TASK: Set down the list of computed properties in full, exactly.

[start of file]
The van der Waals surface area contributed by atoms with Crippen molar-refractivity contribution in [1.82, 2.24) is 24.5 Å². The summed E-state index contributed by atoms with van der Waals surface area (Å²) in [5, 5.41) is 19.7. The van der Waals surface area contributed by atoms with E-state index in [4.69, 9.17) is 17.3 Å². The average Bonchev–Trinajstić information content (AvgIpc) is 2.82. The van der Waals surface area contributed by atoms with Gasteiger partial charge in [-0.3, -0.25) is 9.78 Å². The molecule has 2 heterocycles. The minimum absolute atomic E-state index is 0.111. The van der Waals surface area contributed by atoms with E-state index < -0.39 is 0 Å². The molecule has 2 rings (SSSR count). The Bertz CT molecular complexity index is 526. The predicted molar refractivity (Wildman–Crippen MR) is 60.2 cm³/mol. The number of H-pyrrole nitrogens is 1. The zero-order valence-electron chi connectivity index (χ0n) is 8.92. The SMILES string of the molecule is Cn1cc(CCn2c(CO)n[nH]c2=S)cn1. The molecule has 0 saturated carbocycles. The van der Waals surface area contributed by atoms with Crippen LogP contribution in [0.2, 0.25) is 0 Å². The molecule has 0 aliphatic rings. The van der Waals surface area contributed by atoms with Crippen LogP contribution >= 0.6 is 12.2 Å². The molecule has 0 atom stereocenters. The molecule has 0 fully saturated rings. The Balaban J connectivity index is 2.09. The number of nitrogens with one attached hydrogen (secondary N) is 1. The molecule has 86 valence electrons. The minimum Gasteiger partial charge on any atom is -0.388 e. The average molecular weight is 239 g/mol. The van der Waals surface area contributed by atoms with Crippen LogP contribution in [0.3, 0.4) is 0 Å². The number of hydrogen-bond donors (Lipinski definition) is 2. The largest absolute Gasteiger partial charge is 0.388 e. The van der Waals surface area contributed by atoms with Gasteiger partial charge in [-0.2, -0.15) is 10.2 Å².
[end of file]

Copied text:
The van der Waals surface area contributed by atoms with Crippen molar-refractivity contribution in [1.82, 2.24) is 24.5 Å². The summed E-state index contributed by atoms with van der Waals surface area (Å²) in [5, 5.41) is 19.7. The van der Waals surface area contributed by atoms with E-state index in [4.69, 9.17) is 17.3 Å². The average Bonchev–Trinajstić information content (AvgIpc) is 2.82. The van der Waals surface area contributed by atoms with Gasteiger partial charge in [-0.3, -0.25) is 9.78 Å². The molecule has 2 heterocycles. The minimum absolute atomic E-state index is 0.111. The van der Waals surface area contributed by atoms with E-state index < -0.39 is 0 Å². The molecule has 2 rings (SSSR count). The Bertz CT molecular complexity index is 526. The predicted molar refractivity (Wildman–Crippen MR) is 60.2 cm³/mol. The number of H-pyrrole nitrogens is 1. The zero-order valence-electron chi connectivity index (χ0n) is 8.92. The SMILES string of the molecule is Cn1cc(CCn2c(CO)n[nH]c2=S)cn1. The molecule has 0 saturated carbocycles. The van der Waals surface area contributed by atoms with Crippen LogP contribution in [0.2, 0.25) is 0 Å². The molecule has 0 aliphatic rings. The van der Waals surface area contributed by atoms with Crippen LogP contribution >= 0.6 is 12.2 Å². The molecule has 0 atom stereocenters. The molecule has 0 fully saturated rings. The Balaban J connectivity index is 2.09. The number of nitrogens with one attached hydrogen (secondary N) is 1. The molecule has 86 valence electrons. The minimum Gasteiger partial charge on any atom is -0.388 e. The average molecular weight is 239 g/mol. The van der Waals surface area contributed by atoms with Crippen LogP contribution in [0.3, 0.4) is 0 Å². The number of hydrogen-bond donors (Lipinski definition) is 2. The largest absolute Gasteiger partial charge is 0.388 e. The van der Waals surface area contributed by atoms with Gasteiger partial charge in [-0.2, -0.15) is 10.2 Å².